|30%-79% of people have these symptoms|
|Decreased circulating aldosterone level||
Low blood aldosterone level
|Decreased urinary potassium||0012364|
Elevated serum potassium levels
|Hyperkalemic metabolic acidosis||0005976|
High blood uric acid level
Low blood sodium levels
|Increased circulating renin level||
Elevated blood renin level
|Renal salt wasting||
Loss of salt in urine
|5%-29% of people have these symptoms|
Small adrenal glands
|Decreased female libido||
Decreased female sex drive
Delayed pubertal development
Delayed pubertal growth
[ more ]
|Generalized bone demineralization||0006462|
High blood calcium levels
Increased calcium in blood
[ more ]
Low blood sugar
Decreased parathyroid hormone secretion
Decrease in blood pressure upon standing up
|Premature ovarian insufficiency||
Premature ovarian failure
[ more ]
|Sparse axillary hair||
Limited armpit hair
Little underarm hair
[ more ]
Type 1 diabetes
Type I diabetes
[ more ]
Blotchy loss of skin color
|1%-4% of people have these symptoms|
|Primary testicular failure||0008720|
|Thiamine-responsive megaloblastic anemia||0004860|
|Percent of people who have these symptoms is not available through HPO|
|Abnormality of skin pigmentation||
Abnormal skin color
Abnormal skin pigmentation
Abnormality of pigmentation
Pigmentary skin changes
[ more ]
|Abnormality of the cardiovascular system||
Blue discoloration of the skin
|Feeding difficulties in infancy||0008872|
Specialists involved in the care of someone with Addison's disease may include:
Related diseases are conditions that have similar signs and symptoms. A health care provider may consider these conditions in the table below when making a diagnosis. Please note that the table may not include all the possible conditions related to this disease.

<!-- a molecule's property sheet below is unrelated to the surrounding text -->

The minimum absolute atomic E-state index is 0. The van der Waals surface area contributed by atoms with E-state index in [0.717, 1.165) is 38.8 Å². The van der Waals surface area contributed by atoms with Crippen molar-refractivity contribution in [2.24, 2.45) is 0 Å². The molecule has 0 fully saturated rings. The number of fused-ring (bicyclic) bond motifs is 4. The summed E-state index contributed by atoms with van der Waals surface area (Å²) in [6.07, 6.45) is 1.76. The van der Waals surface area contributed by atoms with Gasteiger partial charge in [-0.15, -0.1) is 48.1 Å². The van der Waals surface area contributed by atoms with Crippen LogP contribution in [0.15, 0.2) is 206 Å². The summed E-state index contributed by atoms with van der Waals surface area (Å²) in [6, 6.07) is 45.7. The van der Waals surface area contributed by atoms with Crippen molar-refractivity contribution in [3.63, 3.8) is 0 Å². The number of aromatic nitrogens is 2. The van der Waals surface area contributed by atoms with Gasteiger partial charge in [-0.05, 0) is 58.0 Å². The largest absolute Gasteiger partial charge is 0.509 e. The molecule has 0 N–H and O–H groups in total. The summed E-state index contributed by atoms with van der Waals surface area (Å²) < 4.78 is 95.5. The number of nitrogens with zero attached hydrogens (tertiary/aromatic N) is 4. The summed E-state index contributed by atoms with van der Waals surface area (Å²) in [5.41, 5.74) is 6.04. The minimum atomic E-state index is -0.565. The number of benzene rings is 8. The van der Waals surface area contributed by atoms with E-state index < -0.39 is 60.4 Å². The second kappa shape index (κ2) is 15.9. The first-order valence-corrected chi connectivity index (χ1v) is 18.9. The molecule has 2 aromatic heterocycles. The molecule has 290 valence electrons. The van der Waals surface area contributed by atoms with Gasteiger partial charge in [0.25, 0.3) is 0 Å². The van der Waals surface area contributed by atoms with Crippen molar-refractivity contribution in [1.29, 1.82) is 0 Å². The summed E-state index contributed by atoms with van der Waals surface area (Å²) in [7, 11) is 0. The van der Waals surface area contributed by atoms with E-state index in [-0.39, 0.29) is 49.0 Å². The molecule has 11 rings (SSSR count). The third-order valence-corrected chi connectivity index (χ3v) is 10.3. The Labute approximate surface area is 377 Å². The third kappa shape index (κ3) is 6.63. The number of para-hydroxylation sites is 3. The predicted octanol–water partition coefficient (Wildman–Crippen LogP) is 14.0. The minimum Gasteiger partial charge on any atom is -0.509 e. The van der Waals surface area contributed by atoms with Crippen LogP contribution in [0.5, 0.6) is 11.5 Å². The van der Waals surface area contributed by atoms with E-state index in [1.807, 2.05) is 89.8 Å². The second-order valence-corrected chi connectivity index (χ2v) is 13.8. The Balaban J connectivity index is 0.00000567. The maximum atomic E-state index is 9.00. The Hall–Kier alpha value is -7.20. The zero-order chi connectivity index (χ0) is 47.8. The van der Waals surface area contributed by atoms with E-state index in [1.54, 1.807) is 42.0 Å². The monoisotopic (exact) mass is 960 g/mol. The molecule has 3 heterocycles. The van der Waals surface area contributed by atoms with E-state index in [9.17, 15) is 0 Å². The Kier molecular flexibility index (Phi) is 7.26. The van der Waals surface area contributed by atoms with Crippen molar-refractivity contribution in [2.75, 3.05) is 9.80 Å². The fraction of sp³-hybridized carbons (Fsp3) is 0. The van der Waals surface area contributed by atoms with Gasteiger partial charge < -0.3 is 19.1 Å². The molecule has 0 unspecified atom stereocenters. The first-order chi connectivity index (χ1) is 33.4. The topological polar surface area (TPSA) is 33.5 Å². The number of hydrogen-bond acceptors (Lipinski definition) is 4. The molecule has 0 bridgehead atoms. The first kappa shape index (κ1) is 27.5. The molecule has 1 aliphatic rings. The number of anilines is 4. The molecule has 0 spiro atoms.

Conditions with similar signs and symptoms from Orphanet
Secondary adrenal insufficiency needs to be eliminated. Causes include pituitary tumors, lymphatic hypophystitis, pituitary tuberculosis and sarcoidosis, all of which are differential diagnoses. Infiltrative disorders and other causes of CPAI should be excluded and include tuberculosis (see this term), fungal infections and AIDS-associated opportunistic infections. Genetic disorders, tumors, and treatment with certain drugs are other less common causes of CPAI.
Visit the Orphanet disease page for more information.
Support and advocacy groups can help you connect with other patients and families, and they can provide valuable services. Many develop patient-centered information and are the driving force behind research for better treatments and possible cures. They can direct you to research, resources, and services. Many organizations also have experts who serve as medical advisors or provide lists of doctors/clinics. Visit the group’s website or contact them to learn about the services they offer. Inclusion on this list is not an endorsement by GARD.
American Autoimmune Related Diseases Association (AARDA)
19176 Hall Road, Suite 130
Clinton Township, MI 48038
These resources provide more information about this condition or associated symptoms. The in-depth resources contain medical and scientific language that may be hard to understand. You may want to review these resources with a medical professional.